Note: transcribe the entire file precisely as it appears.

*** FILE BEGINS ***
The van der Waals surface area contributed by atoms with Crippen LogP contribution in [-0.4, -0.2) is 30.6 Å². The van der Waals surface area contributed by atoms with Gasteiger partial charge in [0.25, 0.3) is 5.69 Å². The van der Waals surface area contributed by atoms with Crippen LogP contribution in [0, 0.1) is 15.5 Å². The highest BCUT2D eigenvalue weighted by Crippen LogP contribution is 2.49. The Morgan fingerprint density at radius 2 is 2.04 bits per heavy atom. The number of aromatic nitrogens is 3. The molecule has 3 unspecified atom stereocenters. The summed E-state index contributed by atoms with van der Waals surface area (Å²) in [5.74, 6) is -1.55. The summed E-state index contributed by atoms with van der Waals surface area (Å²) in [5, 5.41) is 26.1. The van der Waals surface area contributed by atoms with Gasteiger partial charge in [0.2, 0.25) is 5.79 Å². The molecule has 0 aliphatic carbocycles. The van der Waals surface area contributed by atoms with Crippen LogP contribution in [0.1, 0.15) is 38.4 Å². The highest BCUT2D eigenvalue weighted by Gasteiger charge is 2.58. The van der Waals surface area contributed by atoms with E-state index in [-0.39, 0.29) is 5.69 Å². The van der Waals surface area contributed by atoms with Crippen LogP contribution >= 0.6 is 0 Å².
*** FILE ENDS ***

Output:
The van der Waals surface area contributed by atoms with Crippen LogP contribution in [-0.4, -0.2) is 30.6 Å². The van der Waals surface area contributed by atoms with Gasteiger partial charge in [0.25, 0.3) is 5.69 Å². The van der Waals surface area contributed by atoms with Crippen LogP contribution in [0, 0.1) is 15.5 Å². The highest BCUT2D eigenvalue weighted by Crippen LogP contribution is 2.49. The Morgan fingerprint density at radius 2 is 2.04 bits per heavy atom. The number of aromatic nitrogens is 3. The molecule has 3 unspecified atom stereocenters. The summed E-state index contributed by atoms with van der Waals surface area (Å²) in [5.74, 6) is -1.55. The summed E-state index contributed by atoms with van der Waals surface area (Å²) in [5, 5.41) is 26.1. The van der Waals surface area contributed by atoms with Gasteiger partial charge in [0.2, 0.25) is 5.79 Å². The molecule has 0 aliphatic carbocycles. The van der Waals surface area contributed by atoms with Crippen LogP contribution in [0.1, 0.15) is 38.4 Å². The highest BCUT2D eigenvalue weighted by Gasteiger charge is 2.58. The van der Waals surface area contributed by atoms with E-state index in [-0.39, 0.29) is 5.69 Å². The van der Waals surface area contributed by atoms with Crippen LogP contribution >= 0.6 is 0 Å².